How to Identify Your Emotions

How are you?

It’s a question you may hear nearly every day, but how often do you give an honest and accurate answer? Chances are that you usually answer with something like “Fine!” or “Good!” Some people may occasionally admit they are “not great” or “a little under the weather.”

But people rarely give an accurate answer to this routine question. It’s likely not because anyone is trying to be dishonest, but rather because most people are not skilled at naming their emotions.

Emotional identification is a foundational skill for anyone who wants to improve their mental health. Like any skill worthwhile, it takes practice and intention. However, learning to name your feelings is the first step in moving through those emotions in a healthy way.

You’re not alone. Our providers can help.

Be Specific

When asked to describe their feelings, many people use words like sad, mad, happy, or fine. While this may be a good start, experts recommend being more specific and descriptive when you’re trying to identify your feelings.

For example, if you would say that you feel sad, try to dig a little deeper and find out what kind of sadness you’re experiencing. Are you lonely, heartbroken, regretful, or hopeless? If your first thought is that you are mad, try to get more specific. You might be resentful, defensive, livid, or disgruntled.

Don’t just be specific when identifying uncomfortable emotions; try the same techniques with positive feelings too. Instead of saying that you’re happy, you may say you’re calm, fulfilled, excited, or refreshed.

You don’t have to be great with words to start practicing this skill. Mental Health America has an excellent worksheet with hundreds of specific emotions from which you can choose.

Notice Physical Effects of Emotions

While we typically think of emotions as something our minds experience, strong emotions can have effects on our bodies as well. Perhaps the most well-known example of this is when people experience emotional heartbreak, they can often feel it in their physical hearts as well.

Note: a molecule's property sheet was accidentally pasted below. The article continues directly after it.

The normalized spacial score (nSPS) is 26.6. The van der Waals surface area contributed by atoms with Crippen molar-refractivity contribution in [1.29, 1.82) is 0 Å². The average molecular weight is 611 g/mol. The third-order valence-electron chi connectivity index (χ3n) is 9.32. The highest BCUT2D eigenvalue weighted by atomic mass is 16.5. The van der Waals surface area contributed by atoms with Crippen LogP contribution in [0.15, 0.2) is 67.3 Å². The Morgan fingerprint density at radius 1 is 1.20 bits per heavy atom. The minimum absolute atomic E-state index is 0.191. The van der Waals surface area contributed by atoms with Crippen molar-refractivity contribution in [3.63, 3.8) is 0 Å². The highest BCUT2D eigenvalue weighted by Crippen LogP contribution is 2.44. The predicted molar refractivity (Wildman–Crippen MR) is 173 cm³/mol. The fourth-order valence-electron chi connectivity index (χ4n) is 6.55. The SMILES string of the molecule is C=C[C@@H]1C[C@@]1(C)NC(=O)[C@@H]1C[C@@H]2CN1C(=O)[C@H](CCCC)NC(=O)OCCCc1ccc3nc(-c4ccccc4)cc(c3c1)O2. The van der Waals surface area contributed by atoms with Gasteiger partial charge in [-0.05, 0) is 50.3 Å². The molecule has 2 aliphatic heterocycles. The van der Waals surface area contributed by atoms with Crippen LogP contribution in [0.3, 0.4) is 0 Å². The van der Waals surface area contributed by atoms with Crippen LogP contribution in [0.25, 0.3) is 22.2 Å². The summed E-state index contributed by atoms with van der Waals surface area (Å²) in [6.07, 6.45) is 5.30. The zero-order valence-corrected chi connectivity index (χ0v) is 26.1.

When you try to identify your feelings, take a moment to notice where you feel the emotion in your body. For example, if you’re stressed, you may feel the tension in your jaw or heartburn in your chest. If you’re nervous, you may feel it in your stomach.

Sometimes, emotions can show up in unexpected ways in the body as well. Clear all expectations of where you feel emotions in the physical body and just check in with yourself.

Ask Plenty of Questions

Sometimes naming the emotion can be incredibly complicated. The first feeling that comes up may not be the foundational issue. It may be hard to find the feeling in your body. Or there may be too many emotions to easily sort through.

Don’t be afraid to ask a lot of questions about your emotions during this process. You don’t have to have all the answers immediately. Sometimes just asking the question can help quite a lot.

When identifying your emotions, you may ask questions like:

  • Is there something happening in my life to cause this shift?
  • How are the relationships in my life?
  • Am I missing something that I need, like sleep or adequate nutrition?
  • How long have I been feeling like this?

You may also question the first emotion that you identify. For example, you may say, “Is this really anger, or am I nervous?”

Be Intentional With Your Phrasing

Throughout the process of identifying your emotions, be sure to use “I feel” rather than “I am.” You are not your emotions. You are a fully realized person who feels emotions.

Furthermore, remember that whatever feeling comes up won’t be there forever. Emotions are transient. They will come and go. But this new skill of yours will stay with you through it all.

You’re not alone. Our providers can help.

Authored By 

LifeStance Health
LifeStance Health

LifeStance is a mental healthcare company focused on providing evidence-based, medically driven treatment services for children, adolescents, and adults suffering from a variety of mental health issues in an outpatient care setting, both in-person and through its digital health telemedicine offering.